- by Nicole
If your company is running email campaigns for Christmas, your brand’s impact will face fierce competition among the masses. However, with a predicted 11.8% increase in online spending compared to last year, the opportunity to engage your audience and signpost them directly to your website is one not to be missed. In order to stand out from the crowd, it is crucial to plan your email marketing with close attention.
Consider the following three tips when planning your campaign:
1. Make your subject line deliberate
Your subject line is the first point of contact your brand has with your audience so its composition shouldn’t be left as an after-thought. The subject should provide a suggestion of what is to come, without giving too much away; Return Path data suggests 65 characters is the ideal length to plan with.
It is important to keep in mind that the device and email client used affects how much of the subject line is available to view; structuring the line so that CTAs appear first ensures even narrower screen-users won’t miss the key message.
Consider grabbing more attention by personalising the subject line to the recipient. This can be as simple as pulling the individual’s name from the database, or segmenting mailing lists according to interest before tailoring subject lines unique to each send.
2. Ensure your content is loud and clear
So your subject line has cut through the noise enough for your email to be opened… now what? In today’s world, many people check their mail on mobile devices to occupy ‘in-between’ moments on the go, rather than within a dedicated allotment of time. This would explain why Litmus email analytics state that your message has just 2 seconds to make an impact!
When first impressions are make or break, your content needs to be well optimised within the dimensions of the email; if the reader is not able to state the email’s purpose when viewing the space ‘above the fold’, interest can quickly dwindle. With a finite amount of time to deliver the right message, your text should be concise and relevant, and call to actions clear.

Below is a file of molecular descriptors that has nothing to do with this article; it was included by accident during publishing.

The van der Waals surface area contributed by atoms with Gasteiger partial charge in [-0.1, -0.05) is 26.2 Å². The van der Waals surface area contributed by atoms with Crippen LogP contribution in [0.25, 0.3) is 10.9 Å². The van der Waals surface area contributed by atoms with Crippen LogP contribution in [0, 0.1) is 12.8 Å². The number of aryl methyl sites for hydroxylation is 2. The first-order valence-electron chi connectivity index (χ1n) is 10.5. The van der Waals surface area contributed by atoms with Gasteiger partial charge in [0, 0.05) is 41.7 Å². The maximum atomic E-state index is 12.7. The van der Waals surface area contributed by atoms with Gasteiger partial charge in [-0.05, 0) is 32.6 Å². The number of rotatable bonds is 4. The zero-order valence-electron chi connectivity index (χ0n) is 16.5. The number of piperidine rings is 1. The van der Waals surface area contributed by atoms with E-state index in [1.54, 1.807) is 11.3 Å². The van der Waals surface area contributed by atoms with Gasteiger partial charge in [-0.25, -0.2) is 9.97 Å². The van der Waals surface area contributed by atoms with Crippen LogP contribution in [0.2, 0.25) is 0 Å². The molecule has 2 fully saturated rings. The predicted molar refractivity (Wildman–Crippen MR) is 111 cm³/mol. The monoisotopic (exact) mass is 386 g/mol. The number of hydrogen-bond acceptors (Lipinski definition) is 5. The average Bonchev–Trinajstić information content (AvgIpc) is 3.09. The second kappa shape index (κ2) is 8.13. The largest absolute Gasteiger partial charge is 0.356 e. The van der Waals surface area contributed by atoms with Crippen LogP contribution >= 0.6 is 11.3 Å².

Unsure how to say it? Consider letting the visuals do a share of the talking to gratify short attention spans. Do be careful not to build an email that is one whole image, however, as this will often see your email detected as spam.
Needing inspiration? Visit: https://reallygoodemails.com/
3. Timing is everything
It is often said that ‘timing is everything’, but when it comes to emails there is no ‘magic moment’ that outweighs any other send time: As stated by MailChimp, there is never a time of the week in which everyone drops what they are doing and decides to fully engage with their emails. Many studies have suggested that weekdays at 10/11am are a prime time to target, but if all companies are following the same trend then it will only see your campaign face more competition.
That being said, there are open rate trends that may prove useful to know when planning your email campaign. The general consensus is that Monday is the day to avoid launch: The start of the week sees people busy playing catch-up from the weekend and focused on a set to-do list. Conversely, the weekends can also see your message easily missed due to people being busy with social and leisure. Sending an email between Tuesday and Friday avoids these danger zones and could therefore increase the chance of your message being opened.
The best approach might be to test a variety of times when sending out other promotional emails, ahead of your Christmas campaign, and glean from those results. Don’t forget that if your database includes addresses that span many worldwide locations, it also makes sense to segment your entire mailing list and automate send for individual time zone categories.
- Don’t treat your subject line as an after-thought. Avoid clichéd phrases and structure your content so that the most essential information is not lost due to character restrictions with certain email clients/devices.
- Show your email design to a fresh pair of eyes, but limit this to a 2-second viewing. If the majority of the message has not been understood, strip the content to its essentials and emphasise the most important parts.
- Be experimental with your send times throughout the year to build your own understanding of your database’s email behaviour.